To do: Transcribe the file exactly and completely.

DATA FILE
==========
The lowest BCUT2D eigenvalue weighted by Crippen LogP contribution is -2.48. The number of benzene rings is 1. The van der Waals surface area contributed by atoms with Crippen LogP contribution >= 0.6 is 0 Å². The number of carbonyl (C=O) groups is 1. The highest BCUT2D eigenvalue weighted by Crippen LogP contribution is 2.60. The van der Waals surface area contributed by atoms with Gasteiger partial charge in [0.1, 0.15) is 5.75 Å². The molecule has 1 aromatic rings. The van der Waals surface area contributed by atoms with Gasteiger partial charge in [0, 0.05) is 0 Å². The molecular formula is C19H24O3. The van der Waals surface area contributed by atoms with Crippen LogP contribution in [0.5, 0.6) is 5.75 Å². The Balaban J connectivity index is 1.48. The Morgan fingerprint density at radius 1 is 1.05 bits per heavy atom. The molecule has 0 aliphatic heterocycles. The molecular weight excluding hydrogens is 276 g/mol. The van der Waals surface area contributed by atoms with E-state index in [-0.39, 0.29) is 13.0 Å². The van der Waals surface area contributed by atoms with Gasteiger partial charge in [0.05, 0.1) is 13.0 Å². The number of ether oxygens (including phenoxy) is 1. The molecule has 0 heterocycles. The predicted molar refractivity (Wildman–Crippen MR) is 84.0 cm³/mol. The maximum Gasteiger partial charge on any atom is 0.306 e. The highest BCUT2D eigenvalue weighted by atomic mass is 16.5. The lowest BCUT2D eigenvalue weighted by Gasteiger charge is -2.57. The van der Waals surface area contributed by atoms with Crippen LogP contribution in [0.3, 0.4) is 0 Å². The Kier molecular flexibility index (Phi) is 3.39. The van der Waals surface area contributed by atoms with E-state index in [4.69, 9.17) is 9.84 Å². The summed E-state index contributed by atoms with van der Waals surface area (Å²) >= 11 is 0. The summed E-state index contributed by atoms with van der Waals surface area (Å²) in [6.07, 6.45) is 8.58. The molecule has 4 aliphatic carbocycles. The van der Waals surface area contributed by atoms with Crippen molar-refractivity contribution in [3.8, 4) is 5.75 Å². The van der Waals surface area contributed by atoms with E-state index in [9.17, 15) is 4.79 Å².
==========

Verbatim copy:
The lowest BCUT2D eigenvalue weighted by Crippen LogP contribution is -2.48. The number of benzene rings is 1. The van der Waals surface area contributed by atoms with Crippen LogP contribution >= 0.6 is 0 Å². The number of carbonyl (C=O) groups is 1. The highest BCUT2D eigenvalue weighted by Crippen LogP contribution is 2.60. The van der Waals surface area contributed by atoms with Gasteiger partial charge in [0.1, 0.15) is 5.75 Å². The molecule has 1 aromatic rings. The van der Waals surface area contributed by atoms with Gasteiger partial charge in [0, 0.05) is 0 Å². The molecular formula is C19H24O3. The van der Waals surface area contributed by atoms with Crippen LogP contribution in [0.5, 0.6) is 5.75 Å². The Balaban J connectivity index is 1.48. The Morgan fingerprint density at radius 1 is 1.05 bits per heavy atom. The molecule has 0 aliphatic heterocycles. The molecular weight excluding hydrogens is 276 g/mol. The van der Waals surface area contributed by atoms with E-state index in [-0.39, 0.29) is 13.0 Å². The van der Waals surface area contributed by atoms with Gasteiger partial charge in [0.05, 0.1) is 13.0 Å². The number of ether oxygens (including phenoxy) is 1. The molecule has 0 heterocycles. The predicted molar refractivity (Wildman–Crippen MR) is 84.0 cm³/mol. The maximum Gasteiger partial charge on any atom is 0.306 e. The highest BCUT2D eigenvalue weighted by atomic mass is 16.5. The lowest BCUT2D eigenvalue weighted by Gasteiger charge is -2.57. The van der Waals surface area contributed by atoms with Crippen LogP contribution in [0.3, 0.4) is 0 Å². The Kier molecular flexibility index (Phi) is 3.39. The van der Waals surface area contributed by atoms with E-state index in [4.69, 9.17) is 9.84 Å². The summed E-state index contributed by atoms with van der Waals surface area (Å²) >= 11 is 0. The summed E-state index contributed by atoms with van der Waals surface area (Å²) in [6.07, 6.45) is 8.58. The molecule has 4 aliphatic carbocycles. The van der Waals surface area contributed by atoms with Crippen molar-refractivity contribution in [3.8, 4) is 5.75 Å². The van der Waals surface area contributed by atoms with E-state index in [9.17, 15) is 4.79 Å².